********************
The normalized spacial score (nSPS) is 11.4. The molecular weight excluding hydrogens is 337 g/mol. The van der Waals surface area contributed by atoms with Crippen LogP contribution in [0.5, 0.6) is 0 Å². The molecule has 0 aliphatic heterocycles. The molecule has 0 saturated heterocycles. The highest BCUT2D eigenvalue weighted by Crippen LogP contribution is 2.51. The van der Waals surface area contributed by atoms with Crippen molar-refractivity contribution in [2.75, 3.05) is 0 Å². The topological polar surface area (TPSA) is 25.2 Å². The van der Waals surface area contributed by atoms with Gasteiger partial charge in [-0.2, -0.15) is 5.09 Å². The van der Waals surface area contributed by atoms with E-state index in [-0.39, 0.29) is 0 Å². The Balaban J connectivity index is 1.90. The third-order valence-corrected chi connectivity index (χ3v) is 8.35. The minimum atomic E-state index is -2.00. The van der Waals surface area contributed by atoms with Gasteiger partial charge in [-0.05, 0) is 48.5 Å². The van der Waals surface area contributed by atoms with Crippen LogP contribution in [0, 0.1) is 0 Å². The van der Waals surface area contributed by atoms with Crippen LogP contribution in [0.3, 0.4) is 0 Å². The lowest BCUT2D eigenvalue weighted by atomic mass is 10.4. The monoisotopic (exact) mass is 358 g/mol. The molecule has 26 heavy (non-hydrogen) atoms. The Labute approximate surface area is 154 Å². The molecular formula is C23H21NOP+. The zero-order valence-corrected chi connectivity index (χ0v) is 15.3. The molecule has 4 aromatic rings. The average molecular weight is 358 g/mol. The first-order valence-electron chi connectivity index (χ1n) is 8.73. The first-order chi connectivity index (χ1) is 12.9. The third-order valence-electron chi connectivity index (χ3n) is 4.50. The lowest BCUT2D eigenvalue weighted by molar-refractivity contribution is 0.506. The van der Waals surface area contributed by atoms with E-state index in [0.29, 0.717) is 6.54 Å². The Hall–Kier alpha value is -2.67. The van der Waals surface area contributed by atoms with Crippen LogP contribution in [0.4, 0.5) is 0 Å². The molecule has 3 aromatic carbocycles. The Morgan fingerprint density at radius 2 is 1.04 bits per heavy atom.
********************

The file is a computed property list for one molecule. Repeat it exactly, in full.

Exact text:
The normalized spacial score (nSPS) is 11.4. The molecular weight excluding hydrogens is 337 g/mol. The van der Waals surface area contributed by atoms with Crippen LogP contribution in [0.5, 0.6) is 0 Å². The molecule has 0 aliphatic heterocycles. The molecule has 0 saturated heterocycles. The highest BCUT2D eigenvalue weighted by Crippen LogP contribution is 2.51. The van der Waals surface area contributed by atoms with Crippen molar-refractivity contribution in [2.75, 3.05) is 0 Å². The topological polar surface area (TPSA) is 25.2 Å². The van der Waals surface area contributed by atoms with Gasteiger partial charge in [-0.2, -0.15) is 5.09 Å². The van der Waals surface area contributed by atoms with E-state index in [-0.39, 0.29) is 0 Å². The Balaban J connectivity index is 1.90. The third-order valence-corrected chi connectivity index (χ3v) is 8.35. The minimum atomic E-state index is -2.00. The van der Waals surface area contributed by atoms with Gasteiger partial charge in [-0.05, 0) is 48.5 Å². The van der Waals surface area contributed by atoms with Crippen LogP contribution in [0, 0.1) is 0 Å². The van der Waals surface area contributed by atoms with Crippen LogP contribution in [0.3, 0.4) is 0 Å². The lowest BCUT2D eigenvalue weighted by atomic mass is 10.4. The monoisotopic (exact) mass is 358 g/mol. The molecule has 26 heavy (non-hydrogen) atoms. The Labute approximate surface area is 154 Å². The molecular formula is C23H21NOP+. The zero-order valence-corrected chi connectivity index (χ0v) is 15.3. The molecule has 4 aromatic rings. The average molecular weight is 358 g/mol. The first-order valence-electron chi connectivity index (χ1n) is 8.73. The first-order chi connectivity index (χ1) is 12.9. The third-order valence-electron chi connectivity index (χ3n) is 4.50. The lowest BCUT2D eigenvalue weighted by molar-refractivity contribution is 0.506. The van der Waals surface area contributed by atoms with E-state index in [0.29, 0.717) is 6.54 Å². The Hall–Kier alpha value is -2.67. The van der Waals surface area contributed by atoms with Crippen LogP contribution in [0.4, 0.5) is 0 Å². The molecule has 3 aromatic carbocycles. The Morgan fingerprint density at radius 2 is 1.04 bits per heavy atom.